“Boeing has now delivered 10 F-15Ks to the Republic of Korea under the Next Fighter II contract,” said Roger Besancenez, Boeing F-15 Program vice president. “We remain laser focused on providing first time quality on every F-15K we deliver to this important customer. We are proud that the F-15K is a cost-certain, schedule-certain solution for the Republic of Korea.”
The F-15K strike fighter is the newest variant of the combat-proven F-15E. Equipped with the latest technological upgrades, it is more lethal, survivable, and maintainable than its predecessor.The F-15 family has a combat record of 101 victories and zero losses, and the F-15E predecessor flew thousands of combat missions during Operation Desert Storm and in the Balkans.
Boeing delivered the first six of 21 F-15Ks it is producing under the Next Fighter II contract in 2010 and two more in April. The remaining 11 aircraft will be delivered through April 2012. Six of the new F-15K Slam Eagles are scheduled to participate in an advanced aerial combat training exercise at Nellis Air Force Base, Nev., in early 2012.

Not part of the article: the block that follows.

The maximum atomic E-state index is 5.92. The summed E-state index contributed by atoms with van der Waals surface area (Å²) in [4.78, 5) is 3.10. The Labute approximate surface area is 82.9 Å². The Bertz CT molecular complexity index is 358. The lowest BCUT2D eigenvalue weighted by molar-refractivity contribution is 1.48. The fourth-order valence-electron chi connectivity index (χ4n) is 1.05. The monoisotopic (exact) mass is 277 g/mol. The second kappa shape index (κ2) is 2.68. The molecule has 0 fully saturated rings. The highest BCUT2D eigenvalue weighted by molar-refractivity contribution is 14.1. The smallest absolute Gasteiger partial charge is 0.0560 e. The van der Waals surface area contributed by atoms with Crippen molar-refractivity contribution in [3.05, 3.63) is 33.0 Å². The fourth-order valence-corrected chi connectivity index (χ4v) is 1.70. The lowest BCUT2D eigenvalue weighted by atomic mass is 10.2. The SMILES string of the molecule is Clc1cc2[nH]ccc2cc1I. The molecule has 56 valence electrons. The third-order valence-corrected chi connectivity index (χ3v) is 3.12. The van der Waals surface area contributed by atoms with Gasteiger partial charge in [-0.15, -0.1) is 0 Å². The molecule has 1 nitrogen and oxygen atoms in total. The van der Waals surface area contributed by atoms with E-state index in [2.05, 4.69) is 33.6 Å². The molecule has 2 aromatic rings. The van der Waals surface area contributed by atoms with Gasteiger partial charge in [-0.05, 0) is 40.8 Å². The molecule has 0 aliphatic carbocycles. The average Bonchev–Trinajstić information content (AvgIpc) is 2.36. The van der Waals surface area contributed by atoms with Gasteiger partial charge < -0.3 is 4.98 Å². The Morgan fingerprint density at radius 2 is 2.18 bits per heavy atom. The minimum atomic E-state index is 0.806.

Source: Boeing, AIR-ATTACK
48th Fighter Wing, Capt. Tyler Stark, F-15 pilot, F-15E, F-15E Strike Eagle, f15, F15 in Libya, Maj. Kenneth Harney, MV-22 Osprey, Royal Air Force
For the first time since their F-15E crashed on March 21 in Libya, U.S. Air Force Maj. Kenneth Harney of Lexington, Kentucky, and Capt. Tyler Stark of Littleton, Colorado, spoke publicly to a small group of friends , family and Air Force personnel.
“You feel the weight of not only the Air Force, but the entire military, focusing on you, making sure you get home,” Stark said recently in a video prepared by the Air Force.
The Air Force public affairs office posted pictures and video of the event on its official website, even after U.S. military public affairs officers involved in Operation Odyssey Dawn in Libya told CNN their names would never be made public.